You know, he really tried to address these issues. He said, look, you know, the respirator masks are not being use widely. He says sometimes they can pose more of a problem, and they can be beneficial especially in the heat. Although, a lot of workers say they wish they had had them (INAUDIBLE). Again, this is the dispersant, Wolf, that a lot of people were talking about, something not used in Europe. This doctor was pretty candid. He said, yes, there were concerns about that. It contains a particular substance that has no known safe level. So, there's just no exposure to this is considered safe. And that is something else that they're dealing with.

But they're seeing a lot of patients over here, Wolf, coming off the boats, describing the symptoms that you just described, headaches, dizziness, vomiting, sometimes rashes that are persistent, fatigue, and some of them ended up in the hospital as a result. There's also no specific protocol, Wolf, which really surprised me. You got these clinics all over the place. The patient comes in, and one place they make a different treatment than another place. They make a different testing over here versus another place. So, that was also a little bit of lack of coordinated response, Wolf, but that's sort of the medical picture as things stand right now.

BLITZER: Very worrisome development. I know you're going to have a lot more on "AC 360" later tonight, Sanjay. Thanks very much. We'll be watching 10:00 p.m. eastern.

They disagree on most issues, but their teaming up on one that has major, major implications for the wars in Afghanistan and Iraq as well as for the U.S. economy. Congressmen Barney Frank and Ran Paul, they're standing by together to talk to us about their unusual political pairing. Stay with us.


BLITZER: You'd have a hard time finding two lawmakers here in Washington farther apart on the political spectrum than Democratic Congressman Barney Frank and Republican Congressman Ron Paul, but now they are teaming up big time to call for substantial cuts in U.S. military spending.

They write this in a joint article. "We may not agree on what to do with the estimated $1 trillion in savings, but we do agree that nothing either of us cares deeply about will be possible if we do not begin to face this issue now." Representatives Frank and Paul are joining us together from their respective states.

Congressmen, thanks very much for coming in. How did you guys team up to call for this massive cut in U.S. military spending, Congressman Paul?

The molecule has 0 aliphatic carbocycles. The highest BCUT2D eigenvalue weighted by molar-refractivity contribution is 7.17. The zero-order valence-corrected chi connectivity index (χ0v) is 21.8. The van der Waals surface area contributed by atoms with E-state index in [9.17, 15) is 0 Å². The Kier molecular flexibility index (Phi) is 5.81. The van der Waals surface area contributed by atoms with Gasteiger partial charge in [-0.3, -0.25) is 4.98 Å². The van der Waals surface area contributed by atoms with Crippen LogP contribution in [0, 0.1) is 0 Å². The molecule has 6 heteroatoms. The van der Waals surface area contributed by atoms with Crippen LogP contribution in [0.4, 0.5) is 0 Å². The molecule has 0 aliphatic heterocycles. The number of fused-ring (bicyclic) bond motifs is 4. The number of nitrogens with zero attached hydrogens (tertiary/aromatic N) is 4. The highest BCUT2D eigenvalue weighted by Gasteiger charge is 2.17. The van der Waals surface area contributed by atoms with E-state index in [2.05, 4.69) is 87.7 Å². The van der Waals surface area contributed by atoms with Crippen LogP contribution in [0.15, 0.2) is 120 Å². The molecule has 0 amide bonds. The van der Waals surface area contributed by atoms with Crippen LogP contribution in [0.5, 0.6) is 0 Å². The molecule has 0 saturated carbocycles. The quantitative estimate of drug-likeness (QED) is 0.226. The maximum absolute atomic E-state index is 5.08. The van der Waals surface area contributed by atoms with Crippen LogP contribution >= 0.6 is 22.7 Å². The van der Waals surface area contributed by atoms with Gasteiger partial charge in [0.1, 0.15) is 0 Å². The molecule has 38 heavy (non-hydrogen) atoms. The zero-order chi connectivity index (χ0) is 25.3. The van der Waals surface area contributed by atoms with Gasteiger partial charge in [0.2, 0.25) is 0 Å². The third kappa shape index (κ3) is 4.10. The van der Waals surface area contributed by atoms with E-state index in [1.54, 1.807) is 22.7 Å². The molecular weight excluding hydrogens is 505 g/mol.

REP. RON PAUL (R), TEXAS: Well, the two of us have talked about this over the years, but actually Barney was motivated to come to me and ask me about this, about setting up a commission to do the study and set out a program. And it is not going to happen tomorrow. It is a 10-year program. And he asked me if I'd be interested in doing a little bit more work.

And I obviously agreed to do that and I think it is a great idea, because that is what I have been arguing for a long time. And I'm always looking for an opportunity to bring progressive Democrats together with some conservative libertarian types, because there are places where we can agree. And I think this is a very important place to start.

BLITZER: And let's talk about some of the specifics that you have in mind, Congressman Frank. For example, you want the U.S. troops out of Afghanistan, out of Iraq, but you also want U.S. troops out of Germany, out of Japan, out of South Korea, and you think if you start doing this, together with eliminating some expensive military systems, you can save $1 trillion in U.S. tax-payer money over the next 10 years, is that right?

REP. BARNEY FRANK (D), MASSACHUSETTS: Absolutely. What Ron Paul and I are saying, and we have worked together on some other issues, we've both been defenders of people's right to make their own choices without the government dictating to them in a number of areas, whether we think the choices are wise or not.

Leaving aside both Iraq and Afghanistan -- now both Ron and I opposed the war in Iraq and it seems to me that the argument for us staying in Iraq solely to mediate the electoral disputes among the various political parties and religious groups in Iraq has no value.

But over and above Iraq and Afghanistan, you know, NATO was a wonderful accomplishment in 1949. In the years since, Western Europe has gotten strong, the military threat to Western Europe, the Soviet Union, has disappeared. We continue to subsidize the budgets of Western Europe.

There was a degree of interventionism in American foreign policy, the notion that we must be the superpower and we have to intervene everywhere, that Ron Paul and I both think makes no sense. We are committed to defending America's legitimate strategic interests, but we have got a military establishment that has been -- it's not their fault, it's the fault of the political leadership, projected into the worldwide situation far beyond our legitimate military needs.

BLITZER: Here is what the president of the United States said the other day, Congressman Paul, in justifying why the United States right now has nearly 100,000 troops in Afghanistan. I will read it to you. We don't have the clip.


BLITZER: "Our nation is at war, we face a very tough fight in Afghanistan, but Americans don't flinch in the face of difficult truths or difficult tasks, we persist, and preserve. We will not tolerate a safe haven for terrorists who want to destroy Afghan society from within and launch attacks against innocent men, women, and children in our country and around the world."

You don't buy that, do you?